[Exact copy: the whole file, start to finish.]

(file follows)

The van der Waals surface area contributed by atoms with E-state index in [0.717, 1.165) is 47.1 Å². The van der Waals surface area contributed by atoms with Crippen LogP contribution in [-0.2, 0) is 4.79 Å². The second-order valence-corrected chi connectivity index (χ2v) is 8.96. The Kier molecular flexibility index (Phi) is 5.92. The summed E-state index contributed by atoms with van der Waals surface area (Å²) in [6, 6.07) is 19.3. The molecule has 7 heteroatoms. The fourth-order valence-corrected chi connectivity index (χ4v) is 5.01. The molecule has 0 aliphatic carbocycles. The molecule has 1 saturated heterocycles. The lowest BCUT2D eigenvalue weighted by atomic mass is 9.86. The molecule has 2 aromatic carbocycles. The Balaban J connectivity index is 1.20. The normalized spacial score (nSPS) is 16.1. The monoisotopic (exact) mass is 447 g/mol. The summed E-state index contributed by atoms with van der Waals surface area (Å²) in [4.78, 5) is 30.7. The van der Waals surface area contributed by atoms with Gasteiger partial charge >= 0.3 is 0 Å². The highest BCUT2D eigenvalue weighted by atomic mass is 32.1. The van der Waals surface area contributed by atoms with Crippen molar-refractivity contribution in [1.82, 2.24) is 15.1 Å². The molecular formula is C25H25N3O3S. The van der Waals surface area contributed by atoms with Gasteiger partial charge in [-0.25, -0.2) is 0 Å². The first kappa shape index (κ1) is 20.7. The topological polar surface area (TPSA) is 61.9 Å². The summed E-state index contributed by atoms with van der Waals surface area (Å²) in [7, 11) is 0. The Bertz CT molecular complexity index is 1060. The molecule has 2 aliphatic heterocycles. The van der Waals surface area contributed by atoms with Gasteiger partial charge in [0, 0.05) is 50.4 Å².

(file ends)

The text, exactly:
The van der Waals surface area contributed by atoms with E-state index in [0.717, 1.165) is 47.1 Å². The van der Waals surface area contributed by atoms with Crippen LogP contribution in [-0.2, 0) is 4.79 Å². The second-order valence-corrected chi connectivity index (χ2v) is 8.96. The Kier molecular flexibility index (Phi) is 5.92. The summed E-state index contributed by atoms with van der Waals surface area (Å²) in [6, 6.07) is 19.3. The molecule has 7 heteroatoms. The fourth-order valence-corrected chi connectivity index (χ4v) is 5.01. The molecule has 0 aliphatic carbocycles. The molecule has 1 saturated heterocycles. The lowest BCUT2D eigenvalue weighted by atomic mass is 9.86. The molecule has 2 aromatic carbocycles. The Balaban J connectivity index is 1.20. The normalized spacial score (nSPS) is 16.1. The monoisotopic (exact) mass is 447 g/mol. The summed E-state index contributed by atoms with van der Waals surface area (Å²) in [4.78, 5) is 30.7. The van der Waals surface area contributed by atoms with Gasteiger partial charge >= 0.3 is 0 Å². The highest BCUT2D eigenvalue weighted by atomic mass is 32.1. The van der Waals surface area contributed by atoms with Crippen molar-refractivity contribution in [1.82, 2.24) is 15.1 Å². The molecular formula is C25H25N3O3S. The van der Waals surface area contributed by atoms with Gasteiger partial charge in [-0.25, -0.2) is 0 Å². The first kappa shape index (κ1) is 20.7. The topological polar surface area (TPSA) is 61.9 Å². The summed E-state index contributed by atoms with van der Waals surface area (Å²) in [7, 11) is 0. The Bertz CT molecular complexity index is 1060. The molecule has 2 aliphatic heterocycles. The van der Waals surface area contributed by atoms with Gasteiger partial charge in [0, 0.05) is 50.4 Å².